Occurring on either a quarterly or yearly basis, indexes undergo a reconstitution process to ensure they remain representative of the markets they track. This reconstitution or rebalancing process, as it is also known, involves the buying and selling of stocks to make certain that the index reflects the current characteristics of its representative market. As an example, such characteristics might include capitalization or style factors currently reflected within a specific market. While index reconstitution is a common practice, the overall process can be quite impactful to portfolios that track market indices with the net effects of the process often overlooked.
A more common example of a reconstitution process is evidenced throughout the Russell indexes. These stock exchanges go through a yearly reconstitution process which is based on a market capitalization ranking of all publicly traded stocks. And while the goal is for index-tracking mutual funds to mirror the performance of the exchanges they track, the reconstitution process can yield both minimal and at times significant impacts. Such impacts range from elevated trading costs to erosion of market exposures and potential tax implications. One such example of a recent reconstitution with substantial impacts was the Russell 2000 Index June 2017 rebalancing. During this reconstitution over 200 companies were added to the index while approximately 130 companies were removed from the index. When compared to the prior year the Russell 2000 Index market capitalization, post the June 2017 rebalancing, jumped approximately 20%. So, two points that may be gleaned from this Russell 2000 reconstitution process surround trading costs and the significant exposure shifts that may be linked to reconstitutions.
The topic of trading costs is inherently linked to the performance measurement of index-tracking mutual funds which is often referred to as tracking error. Tracking error is the standard deviation of the difference between a mutual fund’s returns and the returns of the benchmark index the fund was designed to track. Index-tracking mutual funds strive for low tracking errors in an attempt to mirror the returns of the representative exchange as closely as possible. As such, when index reconstitutions occur, index-tracking mutual funds must buy the additions and sell the deletions immediately to maintain a low tracking error. Unfortunately, the universe of index-tracking funds is going through the same buying and selling process, essentially making these funds forced sellers of securities leaving little flexibility for price negotiation and generally resulting in elevated trading costs which are then passed on to the shareholder. When looking at exposure shifts, the Russell 2000 Index reconstitution led to a significant shift specifically with respect to market capitalization characteristics. Beyond the increase in the total market capitalization of the Russell 2000 Index, a result of the rebalancing, the smallest component in the Index also became 8% larger than the prior year. Given these dynamics, almost by default an index fund designed to track the Russell 2000 Index would have seen their small-cap exposure become larger as they executed trades to mirror the “new” characteristics of this index.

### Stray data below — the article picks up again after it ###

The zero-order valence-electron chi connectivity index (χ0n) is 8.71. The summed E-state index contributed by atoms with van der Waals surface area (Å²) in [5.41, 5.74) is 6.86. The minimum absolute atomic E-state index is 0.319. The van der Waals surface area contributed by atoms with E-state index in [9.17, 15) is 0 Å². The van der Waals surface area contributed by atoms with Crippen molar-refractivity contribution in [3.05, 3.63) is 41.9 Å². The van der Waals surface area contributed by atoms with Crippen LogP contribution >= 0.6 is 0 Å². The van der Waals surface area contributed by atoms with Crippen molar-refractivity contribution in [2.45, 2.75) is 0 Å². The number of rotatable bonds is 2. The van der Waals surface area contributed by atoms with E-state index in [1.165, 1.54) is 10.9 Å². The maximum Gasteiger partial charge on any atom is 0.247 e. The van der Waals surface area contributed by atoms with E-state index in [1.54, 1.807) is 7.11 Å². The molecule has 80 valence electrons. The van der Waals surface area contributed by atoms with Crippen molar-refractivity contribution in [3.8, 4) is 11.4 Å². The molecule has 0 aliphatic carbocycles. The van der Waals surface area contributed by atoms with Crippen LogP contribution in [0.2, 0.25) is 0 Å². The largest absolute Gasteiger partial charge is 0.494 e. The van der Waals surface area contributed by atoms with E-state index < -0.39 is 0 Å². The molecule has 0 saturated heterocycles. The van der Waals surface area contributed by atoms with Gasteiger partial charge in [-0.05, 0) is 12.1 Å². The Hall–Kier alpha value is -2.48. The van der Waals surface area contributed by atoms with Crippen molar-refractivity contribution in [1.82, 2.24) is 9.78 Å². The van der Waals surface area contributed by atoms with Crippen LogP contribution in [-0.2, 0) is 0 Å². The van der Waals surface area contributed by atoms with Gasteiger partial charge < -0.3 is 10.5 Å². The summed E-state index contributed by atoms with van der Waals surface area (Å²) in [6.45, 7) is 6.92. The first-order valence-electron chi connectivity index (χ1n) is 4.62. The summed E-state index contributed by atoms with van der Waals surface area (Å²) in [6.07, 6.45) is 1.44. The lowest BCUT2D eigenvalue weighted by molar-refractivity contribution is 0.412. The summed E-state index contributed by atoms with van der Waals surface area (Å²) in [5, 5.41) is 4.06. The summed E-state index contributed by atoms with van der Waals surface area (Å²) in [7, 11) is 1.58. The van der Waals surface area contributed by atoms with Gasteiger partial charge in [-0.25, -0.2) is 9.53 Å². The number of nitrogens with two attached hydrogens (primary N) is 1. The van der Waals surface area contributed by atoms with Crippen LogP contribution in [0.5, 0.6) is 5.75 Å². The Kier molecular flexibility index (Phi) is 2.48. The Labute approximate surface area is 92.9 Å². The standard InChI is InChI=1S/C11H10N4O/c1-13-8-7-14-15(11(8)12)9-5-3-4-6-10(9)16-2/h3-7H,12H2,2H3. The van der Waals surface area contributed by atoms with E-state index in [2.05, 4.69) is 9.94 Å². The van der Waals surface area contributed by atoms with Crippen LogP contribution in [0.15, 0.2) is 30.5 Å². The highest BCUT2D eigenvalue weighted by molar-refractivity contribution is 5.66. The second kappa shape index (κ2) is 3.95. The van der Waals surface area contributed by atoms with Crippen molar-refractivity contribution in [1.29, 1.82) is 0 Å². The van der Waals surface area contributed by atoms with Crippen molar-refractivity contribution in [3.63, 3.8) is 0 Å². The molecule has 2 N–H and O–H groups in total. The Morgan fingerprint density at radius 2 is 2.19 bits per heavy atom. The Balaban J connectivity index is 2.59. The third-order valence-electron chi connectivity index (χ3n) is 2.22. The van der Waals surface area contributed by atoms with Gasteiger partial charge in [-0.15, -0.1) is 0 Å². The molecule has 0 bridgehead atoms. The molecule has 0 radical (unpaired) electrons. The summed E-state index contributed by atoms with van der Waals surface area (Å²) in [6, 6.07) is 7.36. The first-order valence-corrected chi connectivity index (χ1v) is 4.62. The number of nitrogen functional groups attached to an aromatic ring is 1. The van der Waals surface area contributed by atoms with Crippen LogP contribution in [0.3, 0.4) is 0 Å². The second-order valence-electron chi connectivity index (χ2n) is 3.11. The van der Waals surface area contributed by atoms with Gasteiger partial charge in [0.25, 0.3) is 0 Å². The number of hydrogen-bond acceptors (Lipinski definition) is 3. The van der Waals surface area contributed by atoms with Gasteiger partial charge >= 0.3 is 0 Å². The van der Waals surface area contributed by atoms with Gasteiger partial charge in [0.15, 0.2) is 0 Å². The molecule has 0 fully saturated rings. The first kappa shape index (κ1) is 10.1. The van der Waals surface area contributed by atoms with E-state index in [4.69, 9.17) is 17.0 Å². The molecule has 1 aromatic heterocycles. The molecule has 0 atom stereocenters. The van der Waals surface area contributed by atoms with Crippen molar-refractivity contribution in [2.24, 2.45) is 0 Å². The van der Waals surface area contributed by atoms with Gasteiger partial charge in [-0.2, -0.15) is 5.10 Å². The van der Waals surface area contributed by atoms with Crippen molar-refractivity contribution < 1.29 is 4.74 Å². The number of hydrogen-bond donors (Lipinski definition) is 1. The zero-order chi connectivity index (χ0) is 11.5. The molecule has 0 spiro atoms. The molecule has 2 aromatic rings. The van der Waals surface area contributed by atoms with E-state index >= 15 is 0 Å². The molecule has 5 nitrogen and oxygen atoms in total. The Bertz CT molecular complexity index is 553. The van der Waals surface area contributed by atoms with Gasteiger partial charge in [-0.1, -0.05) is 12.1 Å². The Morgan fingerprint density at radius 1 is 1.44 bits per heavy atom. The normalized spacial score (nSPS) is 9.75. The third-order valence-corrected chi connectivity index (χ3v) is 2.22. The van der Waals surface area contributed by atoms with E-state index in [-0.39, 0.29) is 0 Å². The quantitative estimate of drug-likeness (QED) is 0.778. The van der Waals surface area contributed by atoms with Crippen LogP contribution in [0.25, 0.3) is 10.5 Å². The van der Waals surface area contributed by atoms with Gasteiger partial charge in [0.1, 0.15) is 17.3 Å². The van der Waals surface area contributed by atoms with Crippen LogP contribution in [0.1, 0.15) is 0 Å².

Another example of a more recent index reconstitution with potential wide-ranging implications was the 2018 announcement by MSCI, a leading provider of indexes, portfolio analytics, and global investment services, to add China A shares (mainland China securities) to MSCI Indexes. The initial move to include China A shares targeted a 5% exposure level and was based on increased accessibility to this market through Stock Connect, supported by a commitment by Chinese regulators to continue to support and improve access. This 2018 MSCI reconstitution announcement garnered a decent amount of attention as a new group of Chinese companies, arguably potentially less well-researched companies, was now available for investment. The benefit of this reconstitution process was that for those funds with an underweight exposure to Chinese equities the process opened up a broader means to gain this exposure.
Ultimately, the initial inclusion of China A shares in MSCI indexes through the 2018 reconstitution proved so successful that MSCI announced in February 2019 it will increase the China A shares inclusion factor from 5% to 20% over a three-step process.
As index reconstitutions have become a common practice over the past decade there have been many studies designed to identify the impact these rebalancings have on index-tracking fund trading costs and performance. While some advantages and disadvantages of these reconstitutions have been discussed above, many recent studies have indicated that improvements across exchanges, largely on the technology front, are beginning to reduce the impact these reconstitutions have on the performance of index-tracking funds. Never-the-less it is important to be mindful of the implications these reconstitutions can have on the passive universe of mutual funds.